Univ Brasilia, Dept Ecol, Brasilia, DF - Brazil
Total Affiliations: 3
NOV 29 2018.
Web of Science Citations:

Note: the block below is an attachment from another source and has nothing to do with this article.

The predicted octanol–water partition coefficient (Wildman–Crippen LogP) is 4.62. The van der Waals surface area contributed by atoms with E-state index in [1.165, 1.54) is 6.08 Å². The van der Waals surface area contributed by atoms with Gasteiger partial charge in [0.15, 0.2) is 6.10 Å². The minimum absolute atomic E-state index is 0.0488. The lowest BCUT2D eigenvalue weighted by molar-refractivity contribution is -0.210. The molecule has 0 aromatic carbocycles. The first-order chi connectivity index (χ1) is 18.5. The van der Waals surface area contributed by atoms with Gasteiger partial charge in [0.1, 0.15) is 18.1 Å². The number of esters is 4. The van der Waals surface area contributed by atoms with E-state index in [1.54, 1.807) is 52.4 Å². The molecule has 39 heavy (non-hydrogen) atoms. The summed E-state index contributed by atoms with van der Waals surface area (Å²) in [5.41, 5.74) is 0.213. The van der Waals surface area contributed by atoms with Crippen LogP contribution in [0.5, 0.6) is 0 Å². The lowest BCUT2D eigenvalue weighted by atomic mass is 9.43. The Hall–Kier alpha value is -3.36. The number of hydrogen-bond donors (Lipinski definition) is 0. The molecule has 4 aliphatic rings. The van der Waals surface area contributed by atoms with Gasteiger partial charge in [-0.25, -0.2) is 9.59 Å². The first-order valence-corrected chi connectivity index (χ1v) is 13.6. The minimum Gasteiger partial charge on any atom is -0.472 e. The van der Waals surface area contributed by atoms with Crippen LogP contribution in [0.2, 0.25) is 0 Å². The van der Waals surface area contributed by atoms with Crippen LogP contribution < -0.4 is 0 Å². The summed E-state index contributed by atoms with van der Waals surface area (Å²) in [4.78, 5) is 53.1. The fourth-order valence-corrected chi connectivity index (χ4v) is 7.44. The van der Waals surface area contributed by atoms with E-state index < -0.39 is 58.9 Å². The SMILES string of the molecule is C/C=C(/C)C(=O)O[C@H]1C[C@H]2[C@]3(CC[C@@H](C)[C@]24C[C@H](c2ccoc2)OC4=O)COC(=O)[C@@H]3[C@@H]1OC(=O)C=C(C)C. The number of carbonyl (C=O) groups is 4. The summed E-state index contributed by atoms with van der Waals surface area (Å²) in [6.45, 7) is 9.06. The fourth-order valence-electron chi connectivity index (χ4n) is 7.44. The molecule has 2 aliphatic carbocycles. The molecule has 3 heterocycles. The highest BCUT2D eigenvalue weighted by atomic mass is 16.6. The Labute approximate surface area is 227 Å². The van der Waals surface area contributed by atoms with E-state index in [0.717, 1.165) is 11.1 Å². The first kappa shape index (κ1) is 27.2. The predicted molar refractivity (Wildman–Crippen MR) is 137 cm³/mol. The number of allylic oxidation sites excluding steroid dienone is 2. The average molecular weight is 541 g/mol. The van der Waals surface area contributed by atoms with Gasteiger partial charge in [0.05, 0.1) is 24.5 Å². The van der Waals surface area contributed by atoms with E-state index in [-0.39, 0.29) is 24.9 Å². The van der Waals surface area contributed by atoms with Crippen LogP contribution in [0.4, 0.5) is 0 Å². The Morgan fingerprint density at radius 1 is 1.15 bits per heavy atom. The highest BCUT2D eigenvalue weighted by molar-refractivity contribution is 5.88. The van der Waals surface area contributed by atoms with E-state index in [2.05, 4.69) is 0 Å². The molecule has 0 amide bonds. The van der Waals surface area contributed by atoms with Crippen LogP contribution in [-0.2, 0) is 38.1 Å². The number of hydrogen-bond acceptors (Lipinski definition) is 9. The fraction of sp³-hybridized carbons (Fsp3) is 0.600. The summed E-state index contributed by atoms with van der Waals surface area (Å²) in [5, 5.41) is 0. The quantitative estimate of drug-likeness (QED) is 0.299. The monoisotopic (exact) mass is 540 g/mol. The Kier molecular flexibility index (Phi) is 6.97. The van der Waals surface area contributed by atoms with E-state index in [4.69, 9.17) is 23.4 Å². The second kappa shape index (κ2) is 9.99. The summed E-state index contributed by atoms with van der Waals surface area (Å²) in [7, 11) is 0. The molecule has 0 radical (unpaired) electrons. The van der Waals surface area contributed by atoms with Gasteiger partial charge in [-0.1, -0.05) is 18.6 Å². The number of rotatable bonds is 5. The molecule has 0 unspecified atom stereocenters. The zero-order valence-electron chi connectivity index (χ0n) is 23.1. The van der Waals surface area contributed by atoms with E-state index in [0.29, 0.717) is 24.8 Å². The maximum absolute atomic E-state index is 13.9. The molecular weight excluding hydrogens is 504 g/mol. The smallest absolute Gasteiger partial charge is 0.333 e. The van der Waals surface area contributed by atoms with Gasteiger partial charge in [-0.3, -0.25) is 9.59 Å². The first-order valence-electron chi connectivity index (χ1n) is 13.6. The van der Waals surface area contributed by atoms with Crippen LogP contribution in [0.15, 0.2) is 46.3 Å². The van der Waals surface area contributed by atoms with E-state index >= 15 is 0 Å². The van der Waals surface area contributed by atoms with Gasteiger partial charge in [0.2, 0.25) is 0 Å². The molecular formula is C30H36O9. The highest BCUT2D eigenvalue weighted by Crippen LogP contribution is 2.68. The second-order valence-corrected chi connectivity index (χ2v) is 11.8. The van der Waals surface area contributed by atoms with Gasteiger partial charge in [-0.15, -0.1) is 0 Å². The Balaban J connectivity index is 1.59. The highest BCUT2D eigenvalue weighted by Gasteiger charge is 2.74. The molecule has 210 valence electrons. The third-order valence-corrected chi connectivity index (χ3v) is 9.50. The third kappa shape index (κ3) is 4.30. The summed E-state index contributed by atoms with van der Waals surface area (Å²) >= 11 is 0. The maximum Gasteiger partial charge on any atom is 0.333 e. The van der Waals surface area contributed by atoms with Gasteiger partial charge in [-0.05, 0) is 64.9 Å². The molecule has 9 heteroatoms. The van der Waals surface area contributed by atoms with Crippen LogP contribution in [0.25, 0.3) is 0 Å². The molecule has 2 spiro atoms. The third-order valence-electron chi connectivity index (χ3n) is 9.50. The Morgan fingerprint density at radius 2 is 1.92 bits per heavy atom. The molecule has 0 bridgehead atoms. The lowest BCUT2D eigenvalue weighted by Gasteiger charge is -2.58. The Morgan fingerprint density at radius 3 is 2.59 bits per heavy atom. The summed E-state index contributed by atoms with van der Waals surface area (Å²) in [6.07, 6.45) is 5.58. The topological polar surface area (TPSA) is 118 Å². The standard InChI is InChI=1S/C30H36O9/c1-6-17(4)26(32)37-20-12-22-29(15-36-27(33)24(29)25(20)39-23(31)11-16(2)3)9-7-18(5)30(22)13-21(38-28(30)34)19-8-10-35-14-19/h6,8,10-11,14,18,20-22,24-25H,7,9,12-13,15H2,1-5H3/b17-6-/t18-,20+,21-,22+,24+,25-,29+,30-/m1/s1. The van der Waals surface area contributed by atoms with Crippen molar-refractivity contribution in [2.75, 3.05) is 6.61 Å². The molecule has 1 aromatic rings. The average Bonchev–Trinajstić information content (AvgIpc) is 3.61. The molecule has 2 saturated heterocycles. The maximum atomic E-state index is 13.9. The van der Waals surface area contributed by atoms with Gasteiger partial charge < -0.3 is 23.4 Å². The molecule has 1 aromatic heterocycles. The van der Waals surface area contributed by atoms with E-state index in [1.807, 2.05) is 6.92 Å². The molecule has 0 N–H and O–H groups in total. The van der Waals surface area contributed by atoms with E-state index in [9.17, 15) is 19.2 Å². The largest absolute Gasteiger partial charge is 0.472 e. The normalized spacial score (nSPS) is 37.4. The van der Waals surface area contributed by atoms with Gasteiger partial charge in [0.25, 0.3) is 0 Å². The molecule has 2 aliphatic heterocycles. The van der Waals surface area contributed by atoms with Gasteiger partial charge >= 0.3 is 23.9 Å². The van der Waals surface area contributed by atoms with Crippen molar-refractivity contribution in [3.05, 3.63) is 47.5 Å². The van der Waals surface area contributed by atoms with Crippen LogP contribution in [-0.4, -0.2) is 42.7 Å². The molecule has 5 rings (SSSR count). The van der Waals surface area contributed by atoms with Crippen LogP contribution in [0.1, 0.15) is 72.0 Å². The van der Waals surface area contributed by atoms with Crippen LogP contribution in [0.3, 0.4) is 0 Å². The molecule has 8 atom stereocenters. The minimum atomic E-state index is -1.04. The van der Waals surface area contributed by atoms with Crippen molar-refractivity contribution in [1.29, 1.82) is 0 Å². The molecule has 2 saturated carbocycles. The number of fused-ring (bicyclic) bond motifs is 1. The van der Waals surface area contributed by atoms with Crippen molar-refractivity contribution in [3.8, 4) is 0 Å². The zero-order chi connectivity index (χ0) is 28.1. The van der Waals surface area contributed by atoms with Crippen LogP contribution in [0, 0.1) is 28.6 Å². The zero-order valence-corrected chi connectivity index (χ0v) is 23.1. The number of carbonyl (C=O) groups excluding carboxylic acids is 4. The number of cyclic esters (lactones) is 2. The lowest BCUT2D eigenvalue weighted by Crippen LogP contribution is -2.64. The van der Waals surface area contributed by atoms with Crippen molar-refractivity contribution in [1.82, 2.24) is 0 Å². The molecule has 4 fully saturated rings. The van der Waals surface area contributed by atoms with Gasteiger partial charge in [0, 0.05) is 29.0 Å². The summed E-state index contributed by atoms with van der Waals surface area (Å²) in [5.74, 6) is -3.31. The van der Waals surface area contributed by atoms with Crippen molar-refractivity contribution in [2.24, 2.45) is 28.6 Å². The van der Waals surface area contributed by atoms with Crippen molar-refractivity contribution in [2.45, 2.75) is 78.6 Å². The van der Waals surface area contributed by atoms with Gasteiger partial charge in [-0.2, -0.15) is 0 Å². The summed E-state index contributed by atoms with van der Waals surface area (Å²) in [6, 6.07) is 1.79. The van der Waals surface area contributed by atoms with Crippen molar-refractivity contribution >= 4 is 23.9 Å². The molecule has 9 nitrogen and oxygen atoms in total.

Background. Nitrogen (N) is an important macronutrient that controls the productivity of ecosystems and biological nitrogen fixation (BNF) is a major source of N in terrestrial systems, particularly tropical forests. Bamboo dominates theses forests, but our knowledge regarding the role of bamboo in ecosystem functioning remains in its infancy. We investigated the importance of a native bamboo species to the N cycle of a Neotropical forest. Methods. We selected 100 sample units (100 m(2) each) in a pristine montane Atlantic Forest, in Brazil. We counted all the clumps and live culms of Merostachys neesii bamboo and calculated the specific and total leaf area, as well as litter production and respective N content. Potential N input was estimated based on available data on BNF rates for the same bamboo species, whose N input was then contextualized using information on N cycling components in the study area. Results. With 4,000 live culms ha(-1), the native bamboo may contribute up to 11.7 kg N ha(-1) during summer (January to March) and 19.6 kg N ha(-1) in winter (July to September). When extrapolated for annual values, M. neesii could contribute more than 60 kg N ha(-1)y(-1). Discussion. The bamboo species' contribution to N input may be due to its abundance (habitat availability for microbial colonization) and the composition of the free-living N fixer community on its leaves (demonstrated in previous studies). Although some N is lost during decomposition, this input could mitigate the N deficit in the Atlantic Forest studied by at least 27%. Our findings suggest that M. neesii closely regulates N input and may better explain the high diversity and carbon stocks in the area. This is the first time that a study has investigated BNF using free-living N fixers on the phyllosphere of bamboo. (AU)